The DUP has sent mixed messages on customs, having explicitly said it does not wish to remain inside the customs union. But the party’s stated desire for a “seamless, frictionless border” between the province and the Republic of Ireland has led many commentators to surmise that remaining within the customs territory may nonetheless prove one of the conditions of DUP support for the Conservatives’ Brexit strategy.

John Bruton, the former Irish Taoiseach, said that the DUP would “press, probably, for the UK to stay in the customs union”, adding that the party would realise it wasn’t possible to be “half in and half out” due to restrictions imposed by European and international law.

“If Britain is not in the customs union, tariffs would have to be collected on every one of those [HGV] consignments,” Mr Bruton told BBC Radio 4’s World at One programme yesterday.

“And you would have to know exactly what’s inside the lorry. And there will have to be checks somewhere, which means stopping and opening the lorries….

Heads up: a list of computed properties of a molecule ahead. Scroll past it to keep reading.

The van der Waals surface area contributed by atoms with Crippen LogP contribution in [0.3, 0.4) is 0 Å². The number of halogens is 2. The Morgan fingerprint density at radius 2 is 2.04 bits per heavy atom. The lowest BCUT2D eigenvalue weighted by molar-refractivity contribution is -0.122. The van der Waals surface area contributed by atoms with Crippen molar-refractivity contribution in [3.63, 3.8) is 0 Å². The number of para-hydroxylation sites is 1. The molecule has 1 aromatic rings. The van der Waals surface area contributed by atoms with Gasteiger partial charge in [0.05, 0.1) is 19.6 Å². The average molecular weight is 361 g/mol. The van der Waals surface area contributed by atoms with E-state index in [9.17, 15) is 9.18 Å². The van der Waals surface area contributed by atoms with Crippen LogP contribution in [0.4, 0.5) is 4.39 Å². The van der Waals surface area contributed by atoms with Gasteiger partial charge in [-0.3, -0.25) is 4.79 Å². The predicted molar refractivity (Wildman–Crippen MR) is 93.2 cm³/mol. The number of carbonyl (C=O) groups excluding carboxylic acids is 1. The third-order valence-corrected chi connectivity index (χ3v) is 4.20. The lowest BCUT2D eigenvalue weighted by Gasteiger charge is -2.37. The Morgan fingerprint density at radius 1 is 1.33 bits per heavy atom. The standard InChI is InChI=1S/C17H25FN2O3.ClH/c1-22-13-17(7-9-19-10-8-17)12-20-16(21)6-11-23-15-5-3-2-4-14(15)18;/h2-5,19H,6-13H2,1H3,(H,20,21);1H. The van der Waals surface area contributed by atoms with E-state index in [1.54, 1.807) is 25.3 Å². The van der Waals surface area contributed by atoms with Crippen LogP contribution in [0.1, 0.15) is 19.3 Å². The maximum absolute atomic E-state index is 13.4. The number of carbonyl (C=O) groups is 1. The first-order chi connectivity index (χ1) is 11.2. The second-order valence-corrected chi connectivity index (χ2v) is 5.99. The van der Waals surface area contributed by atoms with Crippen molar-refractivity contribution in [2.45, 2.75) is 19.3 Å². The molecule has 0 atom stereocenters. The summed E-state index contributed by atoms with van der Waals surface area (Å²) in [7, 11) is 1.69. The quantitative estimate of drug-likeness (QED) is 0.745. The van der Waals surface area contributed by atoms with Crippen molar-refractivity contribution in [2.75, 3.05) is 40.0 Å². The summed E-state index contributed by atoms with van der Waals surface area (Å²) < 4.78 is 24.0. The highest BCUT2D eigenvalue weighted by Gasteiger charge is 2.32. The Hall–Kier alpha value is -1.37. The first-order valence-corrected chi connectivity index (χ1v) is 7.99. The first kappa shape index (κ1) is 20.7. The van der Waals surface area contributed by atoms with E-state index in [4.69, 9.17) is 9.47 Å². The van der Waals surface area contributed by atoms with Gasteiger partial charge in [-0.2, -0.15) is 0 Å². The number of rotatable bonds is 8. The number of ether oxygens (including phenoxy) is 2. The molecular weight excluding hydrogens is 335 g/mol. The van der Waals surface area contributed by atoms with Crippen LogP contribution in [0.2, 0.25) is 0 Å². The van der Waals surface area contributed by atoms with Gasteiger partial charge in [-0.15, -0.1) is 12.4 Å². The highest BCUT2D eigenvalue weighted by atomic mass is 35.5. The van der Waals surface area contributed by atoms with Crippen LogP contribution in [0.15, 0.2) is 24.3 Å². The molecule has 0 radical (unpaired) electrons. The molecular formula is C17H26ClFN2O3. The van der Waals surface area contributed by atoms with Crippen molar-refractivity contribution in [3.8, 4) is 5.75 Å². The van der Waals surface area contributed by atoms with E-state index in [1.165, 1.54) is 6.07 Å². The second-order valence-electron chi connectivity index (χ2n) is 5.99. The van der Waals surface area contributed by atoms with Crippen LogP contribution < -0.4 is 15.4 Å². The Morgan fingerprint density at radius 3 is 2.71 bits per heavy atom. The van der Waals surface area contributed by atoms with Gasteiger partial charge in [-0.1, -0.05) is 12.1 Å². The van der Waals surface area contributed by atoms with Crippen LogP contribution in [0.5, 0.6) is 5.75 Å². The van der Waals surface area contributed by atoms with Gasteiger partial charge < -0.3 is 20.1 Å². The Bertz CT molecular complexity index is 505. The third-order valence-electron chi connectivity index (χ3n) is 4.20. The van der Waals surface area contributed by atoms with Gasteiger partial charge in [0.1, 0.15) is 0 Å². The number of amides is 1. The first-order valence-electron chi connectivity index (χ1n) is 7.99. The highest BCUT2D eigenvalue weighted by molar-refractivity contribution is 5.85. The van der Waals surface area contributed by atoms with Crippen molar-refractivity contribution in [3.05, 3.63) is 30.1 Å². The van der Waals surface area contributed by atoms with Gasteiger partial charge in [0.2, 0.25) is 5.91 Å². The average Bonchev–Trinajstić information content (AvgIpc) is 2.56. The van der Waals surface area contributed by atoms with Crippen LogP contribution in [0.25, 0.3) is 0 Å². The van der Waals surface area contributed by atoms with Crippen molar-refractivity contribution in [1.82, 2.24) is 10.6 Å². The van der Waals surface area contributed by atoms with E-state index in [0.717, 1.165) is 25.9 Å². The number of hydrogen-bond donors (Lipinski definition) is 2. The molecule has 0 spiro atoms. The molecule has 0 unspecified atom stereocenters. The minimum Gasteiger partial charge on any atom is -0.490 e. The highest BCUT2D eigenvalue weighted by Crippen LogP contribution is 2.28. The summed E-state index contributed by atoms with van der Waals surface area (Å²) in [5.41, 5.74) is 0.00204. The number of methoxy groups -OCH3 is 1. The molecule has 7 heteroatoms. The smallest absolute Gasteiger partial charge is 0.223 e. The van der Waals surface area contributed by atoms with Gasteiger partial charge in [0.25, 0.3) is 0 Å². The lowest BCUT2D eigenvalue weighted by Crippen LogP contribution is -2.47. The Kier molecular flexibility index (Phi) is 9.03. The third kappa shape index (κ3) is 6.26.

“For anybody who is doing business… that is going to make the business much less competitive. It is going to adversely affect jobs and many of those… will be the jobs of DUP supporters.”

The tight arithmetic of the new Parliament means that Mrs May could also face pressure from Jeremy Corbyn’s strengthened Labour Party to remain in the customs union – as well as from smaller parties such as the Liberal Democrats and Scottish National Party, and a number of her own pro-EU backbenchers, emboldened by the prime minister’s weakened position.